Today in 1704, Leendert Sonsbeeck wrote to Bowrey from Flushing about Bowrey’s ship, the Rising Sun, commanded by Captain Thomas Wybergh. He reported that the ship had left the port on the 28th of the previous month and, with a fine East wind, was out of sight of the city by 10 a.m.
The Rising Sun had been in the port to be repaired following the damaged sustained in the Great Storm of 1703. The ship had sailed in a convoy of twenty ships including two East India ships and the rest heading for the West Indies. Twelve of the ships were well armed so that Sonsbeeck believe that they were safe against even five or six privateers. This was all good news for Bowrey.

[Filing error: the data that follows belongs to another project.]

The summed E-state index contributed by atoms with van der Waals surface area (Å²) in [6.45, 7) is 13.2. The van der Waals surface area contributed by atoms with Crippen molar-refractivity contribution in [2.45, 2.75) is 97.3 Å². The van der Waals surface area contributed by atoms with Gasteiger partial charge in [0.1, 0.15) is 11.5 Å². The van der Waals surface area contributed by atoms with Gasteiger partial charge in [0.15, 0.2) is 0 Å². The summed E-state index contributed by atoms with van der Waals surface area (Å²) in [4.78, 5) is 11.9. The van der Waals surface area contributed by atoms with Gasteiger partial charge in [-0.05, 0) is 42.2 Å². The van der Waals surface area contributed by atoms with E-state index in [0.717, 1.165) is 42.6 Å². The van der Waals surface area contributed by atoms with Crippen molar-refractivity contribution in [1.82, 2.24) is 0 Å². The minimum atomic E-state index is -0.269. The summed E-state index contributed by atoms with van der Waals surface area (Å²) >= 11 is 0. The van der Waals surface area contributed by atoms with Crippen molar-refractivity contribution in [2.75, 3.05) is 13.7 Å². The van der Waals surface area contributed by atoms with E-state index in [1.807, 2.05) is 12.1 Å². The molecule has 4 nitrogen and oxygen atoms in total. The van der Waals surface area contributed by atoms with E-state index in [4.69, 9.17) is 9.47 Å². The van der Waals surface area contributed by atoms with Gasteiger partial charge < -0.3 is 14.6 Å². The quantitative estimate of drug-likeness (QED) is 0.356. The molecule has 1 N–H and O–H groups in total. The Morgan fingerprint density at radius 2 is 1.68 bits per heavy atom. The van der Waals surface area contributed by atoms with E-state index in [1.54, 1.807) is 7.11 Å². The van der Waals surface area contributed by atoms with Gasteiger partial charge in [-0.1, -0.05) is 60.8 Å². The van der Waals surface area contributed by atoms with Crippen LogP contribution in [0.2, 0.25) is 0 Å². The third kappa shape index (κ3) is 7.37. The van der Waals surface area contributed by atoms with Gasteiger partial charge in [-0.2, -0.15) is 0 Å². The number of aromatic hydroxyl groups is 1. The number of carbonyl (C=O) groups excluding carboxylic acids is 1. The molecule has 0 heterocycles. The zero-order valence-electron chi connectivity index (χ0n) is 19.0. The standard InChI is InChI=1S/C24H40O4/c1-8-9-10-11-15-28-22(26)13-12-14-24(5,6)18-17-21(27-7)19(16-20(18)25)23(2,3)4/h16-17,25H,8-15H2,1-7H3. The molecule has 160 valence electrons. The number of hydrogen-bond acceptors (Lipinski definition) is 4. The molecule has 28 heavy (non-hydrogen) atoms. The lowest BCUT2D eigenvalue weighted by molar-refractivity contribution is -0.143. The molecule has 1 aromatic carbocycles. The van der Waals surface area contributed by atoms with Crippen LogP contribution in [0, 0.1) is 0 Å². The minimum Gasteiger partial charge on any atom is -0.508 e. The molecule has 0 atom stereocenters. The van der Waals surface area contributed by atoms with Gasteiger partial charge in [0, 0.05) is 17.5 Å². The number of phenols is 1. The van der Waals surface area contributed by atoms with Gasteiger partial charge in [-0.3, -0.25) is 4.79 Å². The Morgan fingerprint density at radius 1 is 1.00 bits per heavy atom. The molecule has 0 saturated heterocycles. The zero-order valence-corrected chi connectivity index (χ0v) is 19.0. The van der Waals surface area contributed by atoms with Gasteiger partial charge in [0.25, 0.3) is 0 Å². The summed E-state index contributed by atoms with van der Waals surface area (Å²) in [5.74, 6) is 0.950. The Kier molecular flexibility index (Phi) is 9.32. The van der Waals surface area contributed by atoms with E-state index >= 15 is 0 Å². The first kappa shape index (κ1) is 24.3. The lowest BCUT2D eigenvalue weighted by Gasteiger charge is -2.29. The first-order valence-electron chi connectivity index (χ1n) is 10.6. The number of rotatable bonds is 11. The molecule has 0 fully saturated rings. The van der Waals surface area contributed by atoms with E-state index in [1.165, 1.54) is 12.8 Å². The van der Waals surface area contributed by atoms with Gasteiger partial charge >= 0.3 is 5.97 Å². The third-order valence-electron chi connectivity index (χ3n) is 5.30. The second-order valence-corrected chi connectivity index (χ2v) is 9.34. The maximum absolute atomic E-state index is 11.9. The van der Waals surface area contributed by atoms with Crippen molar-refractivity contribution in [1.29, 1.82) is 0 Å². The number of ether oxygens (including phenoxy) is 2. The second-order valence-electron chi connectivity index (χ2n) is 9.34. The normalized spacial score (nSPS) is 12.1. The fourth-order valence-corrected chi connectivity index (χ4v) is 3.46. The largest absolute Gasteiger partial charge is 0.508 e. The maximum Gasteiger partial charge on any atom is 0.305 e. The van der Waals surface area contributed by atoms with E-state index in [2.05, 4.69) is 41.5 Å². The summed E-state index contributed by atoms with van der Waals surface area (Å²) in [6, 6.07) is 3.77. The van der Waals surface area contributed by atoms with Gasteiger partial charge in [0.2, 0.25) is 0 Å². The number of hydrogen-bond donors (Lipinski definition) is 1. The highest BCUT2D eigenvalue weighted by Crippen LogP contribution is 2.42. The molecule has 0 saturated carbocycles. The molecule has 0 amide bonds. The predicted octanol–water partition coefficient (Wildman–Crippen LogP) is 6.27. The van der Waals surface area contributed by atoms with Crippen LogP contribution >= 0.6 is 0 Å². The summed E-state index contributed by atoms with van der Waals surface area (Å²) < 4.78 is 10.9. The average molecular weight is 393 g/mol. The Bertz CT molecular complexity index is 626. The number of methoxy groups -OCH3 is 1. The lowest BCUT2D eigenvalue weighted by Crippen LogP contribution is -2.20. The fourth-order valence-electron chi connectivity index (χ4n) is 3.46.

The rest of what Sonsbeeck had to say was not. Although he considered Wybergh to be an honest man, he was no seaman and he had experienced a great deal of trouble with his crew. He believed that the war (the War of Spanish Succession) was at fault causing disorder about seamen.
He finished with a summary of what he had laid out on the Rising Sun, his account for which would be sent the following week.